Dmitry Kopelevich - Modeling, Theory, and Simulation

We develop mathematical theories, AI-based algorithms, and computational simulations across the atomistic, particle, and continuum levels to model chemical engineering processes, with the aims of gaining fundamental scientific knowledge and devising next-generation applications in in-space manufacturing, renewable energy, drug delivery, geological formation, electrochemical impedance spectroscopy, and membrane-based separation.


Photo of Dmitry Kopelevich

Dmitry Kopelevich

Associate Professor and Undergraduate Program Coordinator
Work Office: CHE 315 1006 Center Drive Gainesville FL 32611 Work Phone: (352) 392-4422


OUR RESEARCH FOCUSES ON THEORETICAL & COMPUTATIONAL investigation of transport phenomena and non-equilibrium processes in nano- and microscale systems. We apply various simulation methods, such as molecular and Brownian dynamics, as well as theoretical tools to various systems whose understanding is of significant scientific and technological importance.

Surfactants (or amphiphiles) are molecules that contain both hydrophobic and hydrophilic segments. In aqueous solutions, surfactants spontaneously self-assemble into a variety of microstructures that find use in numerous applications, including drug delivery vehicles and templates for advanced nanostructured materials. In addition to their industrial uses, self-assembled structures of amphiphilic molecules, such as lipid bilayers, are building blocks for various biological systems. In all of these systems, the dynamics of self-assembly and transitions between different self-assembled structures plays an important role. Our goal is to understand molecular mechanisms of these transitions. In particular, we investigate mechanisms of formation and break-up of micelles and dynamics of lipid membranes.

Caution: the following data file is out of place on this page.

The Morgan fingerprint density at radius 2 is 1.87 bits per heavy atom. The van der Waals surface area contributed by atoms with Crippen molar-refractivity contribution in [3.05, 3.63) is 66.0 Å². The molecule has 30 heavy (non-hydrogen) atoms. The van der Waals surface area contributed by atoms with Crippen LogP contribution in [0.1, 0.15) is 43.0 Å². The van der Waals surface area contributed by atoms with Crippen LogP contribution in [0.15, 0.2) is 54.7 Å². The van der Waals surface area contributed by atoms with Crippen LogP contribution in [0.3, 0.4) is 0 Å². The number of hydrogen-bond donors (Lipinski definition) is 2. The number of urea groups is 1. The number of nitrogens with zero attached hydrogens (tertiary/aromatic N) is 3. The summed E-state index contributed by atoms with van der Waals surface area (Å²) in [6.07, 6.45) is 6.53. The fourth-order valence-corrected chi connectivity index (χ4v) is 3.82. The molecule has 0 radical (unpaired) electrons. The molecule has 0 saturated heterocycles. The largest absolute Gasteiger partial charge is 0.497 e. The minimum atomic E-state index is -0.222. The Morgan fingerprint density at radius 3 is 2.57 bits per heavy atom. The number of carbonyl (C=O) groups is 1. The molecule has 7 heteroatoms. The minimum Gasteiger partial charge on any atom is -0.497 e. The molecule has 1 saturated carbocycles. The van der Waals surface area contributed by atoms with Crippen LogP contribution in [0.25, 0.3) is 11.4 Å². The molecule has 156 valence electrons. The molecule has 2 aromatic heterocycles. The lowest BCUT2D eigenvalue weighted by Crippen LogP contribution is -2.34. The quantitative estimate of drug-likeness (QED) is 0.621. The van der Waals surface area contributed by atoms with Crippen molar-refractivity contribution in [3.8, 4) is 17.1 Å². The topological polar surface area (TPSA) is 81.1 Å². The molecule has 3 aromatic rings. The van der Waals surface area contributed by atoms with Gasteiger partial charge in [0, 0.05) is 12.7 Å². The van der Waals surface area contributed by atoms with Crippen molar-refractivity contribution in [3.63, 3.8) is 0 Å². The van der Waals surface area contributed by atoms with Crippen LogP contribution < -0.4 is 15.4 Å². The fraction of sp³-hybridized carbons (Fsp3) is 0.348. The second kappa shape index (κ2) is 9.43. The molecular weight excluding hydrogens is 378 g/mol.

Microfluidic devices enable efficient and inexpensive analysis and processing of macromolecules in various biomedical applications. Transport and separation of polyelectrolyte molecules, such as DNA, in these devices is often facilitated by application of an electric field. In this project we, in collaboration with Prof. Butler, aim to understand effects of electric fields and other factors on the molecular transport.  In particular, we focus on development of an accurate model for electrohydrodynamic interactions in polyelectrolytes.

Particle suspensions in liquids have a wide array of applications, ranging from pharmaceutical to oil industries. When suspended particles are sufficiently large, thermal Brownian forces acting on them are negligible. Nevertheless, the particles are observed to undergo diffusive motion, which is qualitatively similar to the Brownian motion. In this project we, in collaboration with Prof. Butler, apply tools of statistical mechanics to investigate fundamental mechanisms of diffusion in such non-Brownian suspensions. In particular, we aim to explain some counterintuitive experimental observations, for example, that increasing particle roughness leads to decrease of their diffusivity.


Ph.D., 2002, University of Notre Dame

Awards & Distinctions

  • National Science Foundation CAREER Award

selected Publications

  • Ahn, Y. N., Gupta, A., Chauhan, A., and Kopelevich, D. I. “Molecular transport through surfactant-covered oil-water interfaces: Role of physical properties of solutes and surfactants in creating energy barriers for transport”, Langmuir 27 (2011), 2420-2436.
  • Gupta, A., Chauhan, A. and Kopelevich, D. I. “Molecular Transport across Fluid Interfaces: Coupling between Solute Dynamics and Interface Fluctuations”, Phys. Rev. E 78 (2008), 041605.
  • Chen, C.-Y. and Kopelevich, D.I., “Phonon Interactions in Zeolites Mediated by Anharmonicity and Adsorbed Molecules,” Mol. Simulat., 34 (2008) 155.
  • Mohan, G. and Kopelevich, D.I., “A Multi-Scale Model for Kinetics of Formation and Disintegration of Spherical Micelles,” J. Chem. Phys., 128 (2008) 044905.
  • May, E.R., Narang, A. and Kopelevich, D.I., “Role of Molecular Tilt in Thermal Fluctuations of Lipid Membranes,” Phys. Rev. E, 76 (2007) 021913.